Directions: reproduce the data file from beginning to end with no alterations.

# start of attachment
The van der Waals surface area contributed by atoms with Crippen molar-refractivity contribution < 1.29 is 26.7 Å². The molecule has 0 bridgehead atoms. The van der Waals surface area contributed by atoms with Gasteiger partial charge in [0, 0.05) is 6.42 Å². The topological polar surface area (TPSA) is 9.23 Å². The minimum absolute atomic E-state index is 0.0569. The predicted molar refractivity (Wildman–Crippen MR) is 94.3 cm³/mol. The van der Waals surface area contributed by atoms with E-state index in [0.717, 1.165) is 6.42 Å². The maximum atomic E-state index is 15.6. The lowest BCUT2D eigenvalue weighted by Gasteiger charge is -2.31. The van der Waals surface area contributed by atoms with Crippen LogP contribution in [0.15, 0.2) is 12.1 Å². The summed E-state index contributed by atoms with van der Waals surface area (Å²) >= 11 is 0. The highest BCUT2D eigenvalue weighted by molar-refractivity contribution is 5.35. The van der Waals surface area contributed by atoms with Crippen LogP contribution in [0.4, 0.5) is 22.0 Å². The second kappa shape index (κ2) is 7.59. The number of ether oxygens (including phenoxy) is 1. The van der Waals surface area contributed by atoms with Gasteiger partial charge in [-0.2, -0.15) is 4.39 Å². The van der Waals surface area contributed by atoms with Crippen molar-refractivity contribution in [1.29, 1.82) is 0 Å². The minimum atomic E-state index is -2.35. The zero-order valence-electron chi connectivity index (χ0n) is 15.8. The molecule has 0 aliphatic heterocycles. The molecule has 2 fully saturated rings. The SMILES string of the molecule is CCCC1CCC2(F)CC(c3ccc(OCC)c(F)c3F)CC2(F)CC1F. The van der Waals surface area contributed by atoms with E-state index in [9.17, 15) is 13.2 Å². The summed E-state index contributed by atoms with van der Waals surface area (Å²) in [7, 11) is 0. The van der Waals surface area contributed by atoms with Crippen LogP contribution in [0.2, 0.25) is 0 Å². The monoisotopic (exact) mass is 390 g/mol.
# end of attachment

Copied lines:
The van der Waals surface area contributed by atoms with Crippen molar-refractivity contribution < 1.29 is 26.7 Å². The molecule has 0 bridgehead atoms. The van der Waals surface area contributed by atoms with Gasteiger partial charge in [0, 0.05) is 6.42 Å². The topological polar surface area (TPSA) is 9.23 Å². The minimum absolute atomic E-state index is 0.0569. The predicted molar refractivity (Wildman–Crippen MR) is 94.3 cm³/mol. The van der Waals surface area contributed by atoms with E-state index in [0.717, 1.165) is 6.42 Å². The maximum atomic E-state index is 15.6. The lowest BCUT2D eigenvalue weighted by Gasteiger charge is -2.31. The van der Waals surface area contributed by atoms with Crippen LogP contribution in [0.15, 0.2) is 12.1 Å². The summed E-state index contributed by atoms with van der Waals surface area (Å²) >= 11 is 0. The highest BCUT2D eigenvalue weighted by molar-refractivity contribution is 5.35. The van der Waals surface area contributed by atoms with Crippen LogP contribution in [0.4, 0.5) is 22.0 Å². The second kappa shape index (κ2) is 7.59. The number of ether oxygens (including phenoxy) is 1. The van der Waals surface area contributed by atoms with Gasteiger partial charge in [-0.2, -0.15) is 4.39 Å². The van der Waals surface area contributed by atoms with Crippen molar-refractivity contribution in [1.29, 1.82) is 0 Å². The minimum atomic E-state index is -2.35. The zero-order valence-electron chi connectivity index (χ0n) is 15.8. The molecule has 0 aliphatic heterocycles. The molecule has 2 fully saturated rings. The SMILES string of the molecule is CCCC1CCC2(F)CC(c3ccc(OCC)c(F)c3F)CC2(F)CC1F. The van der Waals surface area contributed by atoms with E-state index in [9.17, 15) is 13.2 Å². The summed E-state index contributed by atoms with van der Waals surface area (Å²) in [7, 11) is 0. The van der Waals surface area contributed by atoms with Crippen LogP contribution in [0.2, 0.25) is 0 Å². The monoisotopic (exact) mass is 390 g/mol.